$1.2 trillion 'bipartisan' bill might die because US Progressive Caucus want $3.5 trillion more

If the infrastructure bill fails, you'll have progressives to thank.

Nick Monroe Cleveland Ohio

The "bipartisan" infrastructure bill may be dead in the water thanks to calls by progressive Democrats to increase spending.

Though the Biden administration praised the passage of a $1.2 trillion infrastructure bill in the US Senate, it may be too early to declare victory as progressive Democrats continue to demand more than twice that figure in additional spending be tacked onto the bill.

We know right now that the US Senate managed to pass a $1.2 trillion bipartisan infrastructure bill in a 69 to 30 vote. 19 Republicans joined all 50 Democrats to approve the legislation that will now go to the House of Representatives.

However, as laid out by Fox News, it’ll face severe opposition. "Now we just can’t blow it in the House," said Rep. Ed Case of Hawaii.

It’s described that $550 billion is set aside for "new spending" on infrastructure projects (roads, bridges, pipes, etc.) that would indeed need maintenance.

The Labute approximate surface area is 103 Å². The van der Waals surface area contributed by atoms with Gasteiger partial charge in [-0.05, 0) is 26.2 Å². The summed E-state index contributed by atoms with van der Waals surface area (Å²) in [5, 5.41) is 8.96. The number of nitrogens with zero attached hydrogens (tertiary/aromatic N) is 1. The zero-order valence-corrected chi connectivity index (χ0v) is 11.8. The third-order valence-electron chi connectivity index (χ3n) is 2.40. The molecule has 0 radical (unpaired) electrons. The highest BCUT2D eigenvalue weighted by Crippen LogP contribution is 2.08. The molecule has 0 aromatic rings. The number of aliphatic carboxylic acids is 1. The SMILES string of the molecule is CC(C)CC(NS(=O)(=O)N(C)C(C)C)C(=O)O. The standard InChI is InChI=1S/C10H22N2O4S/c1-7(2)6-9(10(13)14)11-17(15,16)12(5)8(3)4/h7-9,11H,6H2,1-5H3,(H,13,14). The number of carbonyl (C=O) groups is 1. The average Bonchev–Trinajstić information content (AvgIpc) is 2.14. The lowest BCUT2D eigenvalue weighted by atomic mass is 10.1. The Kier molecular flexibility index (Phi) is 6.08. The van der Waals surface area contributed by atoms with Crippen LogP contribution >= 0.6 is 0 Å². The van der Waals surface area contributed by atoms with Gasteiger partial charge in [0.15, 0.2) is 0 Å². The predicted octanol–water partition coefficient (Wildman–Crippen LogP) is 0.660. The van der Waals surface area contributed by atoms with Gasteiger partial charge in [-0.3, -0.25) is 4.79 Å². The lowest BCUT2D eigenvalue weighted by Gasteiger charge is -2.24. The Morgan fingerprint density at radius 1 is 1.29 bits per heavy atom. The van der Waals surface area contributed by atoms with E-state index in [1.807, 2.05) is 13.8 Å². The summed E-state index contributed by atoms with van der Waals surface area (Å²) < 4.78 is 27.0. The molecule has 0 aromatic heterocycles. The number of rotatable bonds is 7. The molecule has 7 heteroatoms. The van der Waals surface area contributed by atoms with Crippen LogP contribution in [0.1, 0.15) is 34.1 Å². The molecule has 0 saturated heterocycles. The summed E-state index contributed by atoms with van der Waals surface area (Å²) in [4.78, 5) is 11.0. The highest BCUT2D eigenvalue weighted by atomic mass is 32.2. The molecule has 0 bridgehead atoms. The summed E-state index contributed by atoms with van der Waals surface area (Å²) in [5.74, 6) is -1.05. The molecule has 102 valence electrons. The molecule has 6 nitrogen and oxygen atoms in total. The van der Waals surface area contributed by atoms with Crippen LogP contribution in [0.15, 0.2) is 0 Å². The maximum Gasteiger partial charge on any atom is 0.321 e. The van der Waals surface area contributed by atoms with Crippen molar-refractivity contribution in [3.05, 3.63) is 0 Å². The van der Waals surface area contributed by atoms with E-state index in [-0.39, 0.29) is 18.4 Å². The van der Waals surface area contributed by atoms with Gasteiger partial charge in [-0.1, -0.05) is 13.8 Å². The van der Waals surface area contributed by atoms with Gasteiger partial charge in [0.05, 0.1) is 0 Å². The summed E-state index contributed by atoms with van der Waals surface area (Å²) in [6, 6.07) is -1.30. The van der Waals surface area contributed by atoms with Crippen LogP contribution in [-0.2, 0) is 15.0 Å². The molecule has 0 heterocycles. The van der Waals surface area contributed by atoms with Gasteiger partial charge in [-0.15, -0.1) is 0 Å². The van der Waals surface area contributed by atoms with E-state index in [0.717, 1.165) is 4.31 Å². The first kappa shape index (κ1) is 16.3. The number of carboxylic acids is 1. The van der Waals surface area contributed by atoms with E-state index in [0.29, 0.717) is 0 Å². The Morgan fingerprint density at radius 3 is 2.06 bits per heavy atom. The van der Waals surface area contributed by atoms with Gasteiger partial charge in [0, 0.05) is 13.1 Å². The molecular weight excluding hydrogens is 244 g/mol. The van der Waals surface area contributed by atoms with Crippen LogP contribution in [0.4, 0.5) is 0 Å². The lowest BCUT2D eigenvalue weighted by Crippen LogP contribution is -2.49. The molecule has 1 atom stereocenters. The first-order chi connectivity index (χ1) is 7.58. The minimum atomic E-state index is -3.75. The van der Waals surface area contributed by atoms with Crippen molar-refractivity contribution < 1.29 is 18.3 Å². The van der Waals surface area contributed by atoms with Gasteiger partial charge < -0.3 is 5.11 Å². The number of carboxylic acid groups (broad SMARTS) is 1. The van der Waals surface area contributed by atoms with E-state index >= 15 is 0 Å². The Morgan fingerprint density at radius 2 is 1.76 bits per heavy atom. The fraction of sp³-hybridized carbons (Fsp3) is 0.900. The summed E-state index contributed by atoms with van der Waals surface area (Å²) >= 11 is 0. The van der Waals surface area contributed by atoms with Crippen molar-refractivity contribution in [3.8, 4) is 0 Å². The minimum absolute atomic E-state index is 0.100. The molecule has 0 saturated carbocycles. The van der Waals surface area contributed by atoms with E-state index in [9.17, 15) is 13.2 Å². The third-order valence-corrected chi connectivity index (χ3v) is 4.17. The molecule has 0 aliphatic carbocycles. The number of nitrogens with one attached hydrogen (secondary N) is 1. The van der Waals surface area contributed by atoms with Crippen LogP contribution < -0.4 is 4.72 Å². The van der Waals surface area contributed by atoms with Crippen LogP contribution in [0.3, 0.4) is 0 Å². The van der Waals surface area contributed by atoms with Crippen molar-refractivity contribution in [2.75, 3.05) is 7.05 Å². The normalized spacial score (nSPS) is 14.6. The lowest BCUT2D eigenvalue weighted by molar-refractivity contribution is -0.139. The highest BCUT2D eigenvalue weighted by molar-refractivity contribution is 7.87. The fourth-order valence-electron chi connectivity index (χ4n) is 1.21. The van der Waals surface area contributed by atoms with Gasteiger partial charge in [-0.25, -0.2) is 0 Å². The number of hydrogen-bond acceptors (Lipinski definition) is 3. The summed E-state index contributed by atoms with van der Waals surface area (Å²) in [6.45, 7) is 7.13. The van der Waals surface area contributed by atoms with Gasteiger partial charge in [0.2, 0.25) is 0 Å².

Nonetheless, the 96 members of the Congressional Progressive Caucus have recently said they will not vote yes on this infrastructure bill unless they approve other demands by way of the budget reconciliation process for things like "climate change" and measures they say would meet "the needs of working families."

Something described by them in recent days as "popular priorities."

So no, we’re not out of the woods yet. As progressives seek to push through a $3.5 trillion spending plan for their causes, Senator Chuck Grassley urged Democrats to reconsider the move.

"Higher taxes, excessive spending &escalating debt are not a prescription for prosperity. They are a recipe for fiscal disaster. I urge my Democrat colleagues to tap the brakes before it's too late Pls think about the future & abandon your $3.5 trillion reckless tax +spend agenda."

Even the NPR take on the situation labelled the bill’s future as "uncertain." In their reporting, they made sure to praise the Biden administration for successfully ensuring both parties found a way to work together.

The outlet said House Speaker Nancy Pelosi will get in the way of the $1.2 trillion bill passed by the Senate if the body doesn’t additionally take up consideration for this "broader budget bill."

They point out Senate Minority Leader Mitch McConnell was among those who voted yes.


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